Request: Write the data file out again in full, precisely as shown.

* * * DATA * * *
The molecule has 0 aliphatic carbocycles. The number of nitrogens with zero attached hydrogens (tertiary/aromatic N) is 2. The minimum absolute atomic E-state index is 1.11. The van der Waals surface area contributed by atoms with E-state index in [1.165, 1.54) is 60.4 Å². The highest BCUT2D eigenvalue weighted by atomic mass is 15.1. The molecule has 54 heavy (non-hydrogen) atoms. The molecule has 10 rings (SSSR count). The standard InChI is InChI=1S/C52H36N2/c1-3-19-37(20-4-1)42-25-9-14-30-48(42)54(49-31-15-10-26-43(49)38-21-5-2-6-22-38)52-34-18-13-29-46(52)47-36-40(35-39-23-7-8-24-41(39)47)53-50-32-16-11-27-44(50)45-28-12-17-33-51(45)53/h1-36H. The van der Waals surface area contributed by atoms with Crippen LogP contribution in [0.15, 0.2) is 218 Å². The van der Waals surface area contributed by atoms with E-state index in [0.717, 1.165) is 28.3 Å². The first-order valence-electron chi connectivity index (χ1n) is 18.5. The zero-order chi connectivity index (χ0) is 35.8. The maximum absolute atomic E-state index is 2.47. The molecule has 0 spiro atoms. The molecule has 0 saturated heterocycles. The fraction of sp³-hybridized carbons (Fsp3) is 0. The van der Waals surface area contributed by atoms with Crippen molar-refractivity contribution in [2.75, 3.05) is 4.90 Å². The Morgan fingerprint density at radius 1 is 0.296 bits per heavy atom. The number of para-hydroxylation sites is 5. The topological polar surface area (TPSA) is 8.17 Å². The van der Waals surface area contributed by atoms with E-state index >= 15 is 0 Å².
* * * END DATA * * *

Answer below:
The molecule has 0 aliphatic carbocycles. The number of nitrogens with zero attached hydrogens (tertiary/aromatic N) is 2. The minimum absolute atomic E-state index is 1.11. The van der Waals surface area contributed by atoms with E-state index in [1.165, 1.54) is 60.4 Å². The highest BCUT2D eigenvalue weighted by atomic mass is 15.1. The molecule has 54 heavy (non-hydrogen) atoms. The molecule has 10 rings (SSSR count). The standard InChI is InChI=1S/C52H36N2/c1-3-19-37(20-4-1)42-25-9-14-30-48(42)54(49-31-15-10-26-43(49)38-21-5-2-6-22-38)52-34-18-13-29-46(52)47-36-40(35-39-23-7-8-24-41(39)47)53-50-32-16-11-27-44(50)45-28-12-17-33-51(45)53/h1-36H. The van der Waals surface area contributed by atoms with Crippen LogP contribution in [0.15, 0.2) is 218 Å². The van der Waals surface area contributed by atoms with E-state index in [0.717, 1.165) is 28.3 Å². The first-order valence-electron chi connectivity index (χ1n) is 18.5. The zero-order chi connectivity index (χ0) is 35.8. The maximum absolute atomic E-state index is 2.47. The molecule has 0 spiro atoms. The molecule has 0 saturated heterocycles. The fraction of sp³-hybridized carbons (Fsp3) is 0. The van der Waals surface area contributed by atoms with Crippen molar-refractivity contribution in [2.75, 3.05) is 4.90 Å². The Morgan fingerprint density at radius 1 is 0.296 bits per heavy atom. The number of para-hydroxylation sites is 5. The topological polar surface area (TPSA) is 8.17 Å². The van der Waals surface area contributed by atoms with E-state index >= 15 is 0 Å².